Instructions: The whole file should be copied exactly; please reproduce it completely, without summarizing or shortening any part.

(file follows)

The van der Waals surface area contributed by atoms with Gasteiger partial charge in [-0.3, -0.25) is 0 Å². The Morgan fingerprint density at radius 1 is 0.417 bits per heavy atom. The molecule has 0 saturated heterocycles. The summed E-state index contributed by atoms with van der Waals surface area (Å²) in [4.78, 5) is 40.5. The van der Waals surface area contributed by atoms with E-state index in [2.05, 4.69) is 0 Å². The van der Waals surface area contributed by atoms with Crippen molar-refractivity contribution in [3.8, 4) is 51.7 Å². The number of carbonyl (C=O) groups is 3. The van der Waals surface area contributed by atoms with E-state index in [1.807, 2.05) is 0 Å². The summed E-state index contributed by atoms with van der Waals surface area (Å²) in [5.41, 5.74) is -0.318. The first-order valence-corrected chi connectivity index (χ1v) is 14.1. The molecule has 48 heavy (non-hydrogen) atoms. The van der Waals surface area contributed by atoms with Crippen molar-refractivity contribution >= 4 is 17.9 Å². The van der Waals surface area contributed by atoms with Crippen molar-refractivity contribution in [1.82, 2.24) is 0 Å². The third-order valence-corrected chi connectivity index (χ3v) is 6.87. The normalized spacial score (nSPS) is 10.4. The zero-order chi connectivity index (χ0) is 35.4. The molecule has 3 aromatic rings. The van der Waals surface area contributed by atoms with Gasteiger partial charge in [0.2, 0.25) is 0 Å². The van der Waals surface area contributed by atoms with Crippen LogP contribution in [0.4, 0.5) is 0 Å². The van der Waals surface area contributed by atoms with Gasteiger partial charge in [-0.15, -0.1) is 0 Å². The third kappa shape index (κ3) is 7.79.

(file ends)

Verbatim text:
The van der Waals surface area contributed by atoms with Gasteiger partial charge in [-0.3, -0.25) is 0 Å². The Morgan fingerprint density at radius 1 is 0.417 bits per heavy atom. The molecule has 0 saturated heterocycles. The summed E-state index contributed by atoms with van der Waals surface area (Å²) in [4.78, 5) is 40.5. The van der Waals surface area contributed by atoms with E-state index in [2.05, 4.69) is 0 Å². The van der Waals surface area contributed by atoms with Crippen molar-refractivity contribution in [3.8, 4) is 51.7 Å². The number of carbonyl (C=O) groups is 3. The van der Waals surface area contributed by atoms with E-state index in [1.807, 2.05) is 0 Å². The summed E-state index contributed by atoms with van der Waals surface area (Å²) in [5.41, 5.74) is -0.318. The first-order valence-corrected chi connectivity index (χ1v) is 14.1. The molecule has 48 heavy (non-hydrogen) atoms. The van der Waals surface area contributed by atoms with Crippen molar-refractivity contribution >= 4 is 17.9 Å². The van der Waals surface area contributed by atoms with Crippen molar-refractivity contribution in [1.82, 2.24) is 0 Å². The third-order valence-corrected chi connectivity index (χ3v) is 6.87. The normalized spacial score (nSPS) is 10.4. The zero-order chi connectivity index (χ0) is 35.4. The molecule has 3 aromatic rings. The van der Waals surface area contributed by atoms with Gasteiger partial charge in [0.2, 0.25) is 0 Å². The van der Waals surface area contributed by atoms with Crippen LogP contribution in [0.4, 0.5) is 0 Å². The van der Waals surface area contributed by atoms with Gasteiger partial charge in [-0.15, -0.1) is 0 Å². The third kappa shape index (κ3) is 7.79.